1 Read – Chapters, Journal Articles, and Research Blogs: Find top research articles to cite and enrich your reading with your ready-made bibliography of qualitative research from SAGE books, journals, and other credible sources. Use the discussion questions online to practice thinking critically about research.

13.1 The dynamics of interviewing

Catherine Cassell, a management researcher, shows that the interview involves considerable ‘identity work’.

Cassell, C. (2005). Creating the interviewer: identity work in the management research process. Qualitative Research5(2), 167–179.

Q. How does this ‘identity work’ contribute to more effective and culturally responsive research?

13.2 The impact of transcription

Qualitative research usually involves careful recording and transcription. This paper discusses the practical and theoretical choices you make when you transcribe your data.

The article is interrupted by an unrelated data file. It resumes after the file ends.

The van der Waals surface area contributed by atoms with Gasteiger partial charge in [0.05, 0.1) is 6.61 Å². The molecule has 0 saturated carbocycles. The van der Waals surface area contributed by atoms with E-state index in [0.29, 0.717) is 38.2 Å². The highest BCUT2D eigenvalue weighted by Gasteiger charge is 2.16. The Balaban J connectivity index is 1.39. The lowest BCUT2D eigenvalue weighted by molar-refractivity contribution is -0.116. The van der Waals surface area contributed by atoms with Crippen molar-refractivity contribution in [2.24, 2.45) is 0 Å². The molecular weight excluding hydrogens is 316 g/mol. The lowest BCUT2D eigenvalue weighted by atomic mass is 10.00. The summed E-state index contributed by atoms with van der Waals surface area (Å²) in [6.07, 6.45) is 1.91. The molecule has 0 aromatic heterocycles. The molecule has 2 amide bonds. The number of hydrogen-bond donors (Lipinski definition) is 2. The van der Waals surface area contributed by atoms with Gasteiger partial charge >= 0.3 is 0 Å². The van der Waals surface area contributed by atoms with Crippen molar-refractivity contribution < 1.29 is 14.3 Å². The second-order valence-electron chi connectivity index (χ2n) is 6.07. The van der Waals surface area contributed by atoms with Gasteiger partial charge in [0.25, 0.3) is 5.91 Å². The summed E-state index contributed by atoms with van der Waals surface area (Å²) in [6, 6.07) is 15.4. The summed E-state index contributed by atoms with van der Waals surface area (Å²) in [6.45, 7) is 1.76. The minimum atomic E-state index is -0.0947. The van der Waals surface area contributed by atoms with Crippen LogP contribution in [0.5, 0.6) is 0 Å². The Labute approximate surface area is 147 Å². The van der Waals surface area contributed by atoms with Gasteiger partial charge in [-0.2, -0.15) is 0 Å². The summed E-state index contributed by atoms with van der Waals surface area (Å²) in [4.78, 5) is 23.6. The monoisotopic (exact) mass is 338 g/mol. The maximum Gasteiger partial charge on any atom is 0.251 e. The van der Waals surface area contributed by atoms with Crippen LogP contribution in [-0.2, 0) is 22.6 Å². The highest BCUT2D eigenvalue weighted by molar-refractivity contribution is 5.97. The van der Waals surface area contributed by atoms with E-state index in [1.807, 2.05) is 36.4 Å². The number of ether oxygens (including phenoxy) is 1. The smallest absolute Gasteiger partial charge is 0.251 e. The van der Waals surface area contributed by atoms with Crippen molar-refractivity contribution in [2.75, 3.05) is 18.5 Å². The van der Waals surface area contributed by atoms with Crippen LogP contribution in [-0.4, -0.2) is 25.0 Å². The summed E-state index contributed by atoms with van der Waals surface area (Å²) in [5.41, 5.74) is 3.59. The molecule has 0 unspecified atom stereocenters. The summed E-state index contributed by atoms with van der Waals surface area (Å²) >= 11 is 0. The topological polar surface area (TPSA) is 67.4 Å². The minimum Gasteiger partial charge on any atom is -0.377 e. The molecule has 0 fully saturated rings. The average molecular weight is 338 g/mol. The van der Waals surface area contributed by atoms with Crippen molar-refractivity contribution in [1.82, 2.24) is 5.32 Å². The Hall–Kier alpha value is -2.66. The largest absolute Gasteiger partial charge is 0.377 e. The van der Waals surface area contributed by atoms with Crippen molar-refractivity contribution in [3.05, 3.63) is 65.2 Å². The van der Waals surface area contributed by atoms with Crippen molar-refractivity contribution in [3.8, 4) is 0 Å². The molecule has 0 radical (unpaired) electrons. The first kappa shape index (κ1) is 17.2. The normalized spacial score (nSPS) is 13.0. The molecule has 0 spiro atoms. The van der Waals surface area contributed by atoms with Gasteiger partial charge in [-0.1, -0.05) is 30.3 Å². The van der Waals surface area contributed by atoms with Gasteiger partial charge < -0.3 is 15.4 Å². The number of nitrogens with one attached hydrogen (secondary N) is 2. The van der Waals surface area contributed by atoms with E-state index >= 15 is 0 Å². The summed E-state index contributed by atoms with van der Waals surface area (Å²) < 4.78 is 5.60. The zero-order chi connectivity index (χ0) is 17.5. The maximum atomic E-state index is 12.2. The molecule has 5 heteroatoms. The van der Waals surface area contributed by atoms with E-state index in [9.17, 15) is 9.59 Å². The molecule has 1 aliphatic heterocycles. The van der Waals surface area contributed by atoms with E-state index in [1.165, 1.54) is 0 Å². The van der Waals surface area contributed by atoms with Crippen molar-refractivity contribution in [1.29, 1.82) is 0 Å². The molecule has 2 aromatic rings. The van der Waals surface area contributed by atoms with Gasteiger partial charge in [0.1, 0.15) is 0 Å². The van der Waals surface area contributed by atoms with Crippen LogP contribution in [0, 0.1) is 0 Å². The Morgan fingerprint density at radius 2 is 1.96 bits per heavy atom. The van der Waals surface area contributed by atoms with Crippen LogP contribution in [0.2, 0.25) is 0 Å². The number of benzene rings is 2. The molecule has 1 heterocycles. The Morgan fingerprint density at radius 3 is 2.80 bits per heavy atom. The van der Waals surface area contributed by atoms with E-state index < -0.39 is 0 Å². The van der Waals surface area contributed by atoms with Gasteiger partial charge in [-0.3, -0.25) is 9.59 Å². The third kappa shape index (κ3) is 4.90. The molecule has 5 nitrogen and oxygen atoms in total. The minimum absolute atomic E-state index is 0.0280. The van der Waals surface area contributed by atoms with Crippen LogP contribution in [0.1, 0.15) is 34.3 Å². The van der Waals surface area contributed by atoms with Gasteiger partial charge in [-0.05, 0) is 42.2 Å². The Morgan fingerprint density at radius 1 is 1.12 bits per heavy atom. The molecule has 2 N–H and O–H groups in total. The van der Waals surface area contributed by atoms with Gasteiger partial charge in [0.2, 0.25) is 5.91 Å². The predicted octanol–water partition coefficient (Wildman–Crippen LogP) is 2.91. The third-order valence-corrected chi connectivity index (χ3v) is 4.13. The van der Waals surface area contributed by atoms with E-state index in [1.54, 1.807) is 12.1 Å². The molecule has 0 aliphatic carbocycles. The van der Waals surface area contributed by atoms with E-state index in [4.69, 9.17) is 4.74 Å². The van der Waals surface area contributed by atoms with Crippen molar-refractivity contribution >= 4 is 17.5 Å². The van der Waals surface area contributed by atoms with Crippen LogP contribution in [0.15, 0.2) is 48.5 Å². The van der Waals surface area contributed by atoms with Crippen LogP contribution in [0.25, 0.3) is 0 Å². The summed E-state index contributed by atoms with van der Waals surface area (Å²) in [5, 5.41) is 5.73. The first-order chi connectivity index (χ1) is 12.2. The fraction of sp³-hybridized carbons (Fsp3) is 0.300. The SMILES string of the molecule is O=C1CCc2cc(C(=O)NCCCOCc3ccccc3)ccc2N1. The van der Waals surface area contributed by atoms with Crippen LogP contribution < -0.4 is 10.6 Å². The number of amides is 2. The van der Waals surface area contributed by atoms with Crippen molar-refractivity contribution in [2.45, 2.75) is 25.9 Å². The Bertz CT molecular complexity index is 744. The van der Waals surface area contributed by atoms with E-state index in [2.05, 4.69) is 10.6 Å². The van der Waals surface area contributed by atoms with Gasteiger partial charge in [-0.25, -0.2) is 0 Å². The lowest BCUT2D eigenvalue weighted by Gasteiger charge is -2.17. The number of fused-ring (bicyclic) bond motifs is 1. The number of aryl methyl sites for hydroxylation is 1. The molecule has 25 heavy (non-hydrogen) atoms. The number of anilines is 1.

Lapadat, J. C., & Lindsay, A. C. (1999). Transcription in Research and Practice: From Standardization of Technique to Interpretive Positionings. Qualitative Inquiry5(1), 64–86.

Q. How do the choices you make around transcription impact how you interpret your data?

13.3 Writing fieldnotes

In this paper, Sarah Condell looks at how she made fieldnotes in a study of nursing:

Condell, S. L. (2008). Writing fieldnotes in an ethnographic study of peers – collaborative experiences from the field. Journal of Research in Nursing13(4), 325–335.

Q. Would you approach fieldnotes differently if you were working in a different field? If so, how?

13.4 Blog research

Since 1999, blogs have become a significant part of online culture. In this paper, Nicholas Hookway considers how you can treat the ‘blogosphere’ as data.

Hookway, N. (2008). `Entering the blogosphere’: some strategies for using blogs in social research. Qualitative Research8(1), 91–113.

Q. What ethical issues should you consider if you use blog data in your research?